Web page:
ASTHMATICS and people who experience bad hay fever are urged to take precautionary measures now before thunderstorm asthma strikes.
Ballarat healthcare professionals are warning of the strong likelihood for another hit of the epidemic, which prompted an emergency disaster response across the state in November last year.
UFS pharmacist Peter Fell said this spring and summer has been flagged for concern with a dry winter set to create a high pollen count.
Thunderstorm asthma inflicts asthma symptoms during or immediately following a thunderstorm.
Pollen grains absorb moisture during storms and burst into hundreds of tiny allergenic fragments which penetrate deep into airways.
Mr Fell said those most at-risk were asthmatics and people with allergic rhinitis, a severe type of hay fever.
“People need to make sure their condition is under control or well-controlled, and that they have the appropriate tools at hand in case their condition deteriorates,” Mr Fell said.
“Talk to your pharmacist, talk to your doctor.”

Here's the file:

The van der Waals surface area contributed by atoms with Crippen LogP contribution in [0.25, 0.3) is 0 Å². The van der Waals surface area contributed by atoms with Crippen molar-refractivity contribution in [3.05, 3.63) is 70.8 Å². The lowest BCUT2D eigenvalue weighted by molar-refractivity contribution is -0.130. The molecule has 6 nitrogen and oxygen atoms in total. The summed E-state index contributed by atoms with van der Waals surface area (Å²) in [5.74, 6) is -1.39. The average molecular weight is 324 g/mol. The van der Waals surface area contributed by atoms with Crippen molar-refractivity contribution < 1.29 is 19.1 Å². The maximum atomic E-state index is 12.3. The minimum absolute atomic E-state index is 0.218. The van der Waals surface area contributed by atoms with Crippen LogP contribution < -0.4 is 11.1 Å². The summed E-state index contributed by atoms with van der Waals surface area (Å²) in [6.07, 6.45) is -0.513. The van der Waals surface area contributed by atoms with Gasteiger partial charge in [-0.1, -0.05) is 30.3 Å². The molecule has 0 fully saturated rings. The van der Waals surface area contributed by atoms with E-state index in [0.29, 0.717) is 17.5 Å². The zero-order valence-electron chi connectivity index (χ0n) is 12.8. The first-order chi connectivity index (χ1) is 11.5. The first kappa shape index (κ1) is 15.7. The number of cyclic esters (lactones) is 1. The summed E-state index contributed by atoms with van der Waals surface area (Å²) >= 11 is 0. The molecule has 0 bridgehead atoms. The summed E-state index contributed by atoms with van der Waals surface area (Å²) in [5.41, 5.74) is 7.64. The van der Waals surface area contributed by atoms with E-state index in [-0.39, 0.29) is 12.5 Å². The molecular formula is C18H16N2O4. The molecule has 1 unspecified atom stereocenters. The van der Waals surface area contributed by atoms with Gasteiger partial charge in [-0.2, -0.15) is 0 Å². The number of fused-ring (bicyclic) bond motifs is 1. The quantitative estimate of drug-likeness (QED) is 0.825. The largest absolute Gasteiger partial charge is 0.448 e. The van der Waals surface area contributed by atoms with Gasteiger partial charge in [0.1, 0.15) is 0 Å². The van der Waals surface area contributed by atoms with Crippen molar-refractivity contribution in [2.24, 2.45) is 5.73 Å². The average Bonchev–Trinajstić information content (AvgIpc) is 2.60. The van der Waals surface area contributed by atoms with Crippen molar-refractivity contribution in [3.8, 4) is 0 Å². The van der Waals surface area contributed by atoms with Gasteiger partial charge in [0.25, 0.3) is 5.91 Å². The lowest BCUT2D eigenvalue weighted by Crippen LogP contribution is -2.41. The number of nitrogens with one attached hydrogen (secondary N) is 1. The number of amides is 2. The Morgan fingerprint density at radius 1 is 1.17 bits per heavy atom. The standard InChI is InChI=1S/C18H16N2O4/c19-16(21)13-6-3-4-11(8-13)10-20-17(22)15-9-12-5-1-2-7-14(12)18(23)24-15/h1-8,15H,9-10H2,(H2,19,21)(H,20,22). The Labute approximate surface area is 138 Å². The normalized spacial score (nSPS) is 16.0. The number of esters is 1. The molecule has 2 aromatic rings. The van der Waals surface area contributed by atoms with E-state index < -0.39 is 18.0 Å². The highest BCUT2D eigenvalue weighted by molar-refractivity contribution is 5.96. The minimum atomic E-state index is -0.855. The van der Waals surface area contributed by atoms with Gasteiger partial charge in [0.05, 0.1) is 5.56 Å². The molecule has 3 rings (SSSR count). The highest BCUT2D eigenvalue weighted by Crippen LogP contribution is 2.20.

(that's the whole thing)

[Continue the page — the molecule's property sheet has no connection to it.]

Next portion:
Mr Fell said people with asthma must ensure: they are taking preventative medication reliably and their condition was stable; those who were not managing their asthma well should check in with their general practitioner; make sure they had easy access to in-date reliever puffers; and, know your asthma plan.
He also suggested have a spacer handy, to more efficiently relieve symptoms, and that there were handy ones that could easily be tucked into a bag.
There were at least nine deaths from last season’s thunderstorm asthma.
Ballarat Health Services Base Hospital emergency department had all-but-run out of ventolin amid the initial outbreak, calling on pharmacies across the city to help boost supply.
The Base ED also averaged four ambulance arrivals per hour, between 6pm and 10pm, with patients presenting breathing difficulties amid the November storm.
Mr Fell said preventative sprays and plans helped people be far less reactive to triggers.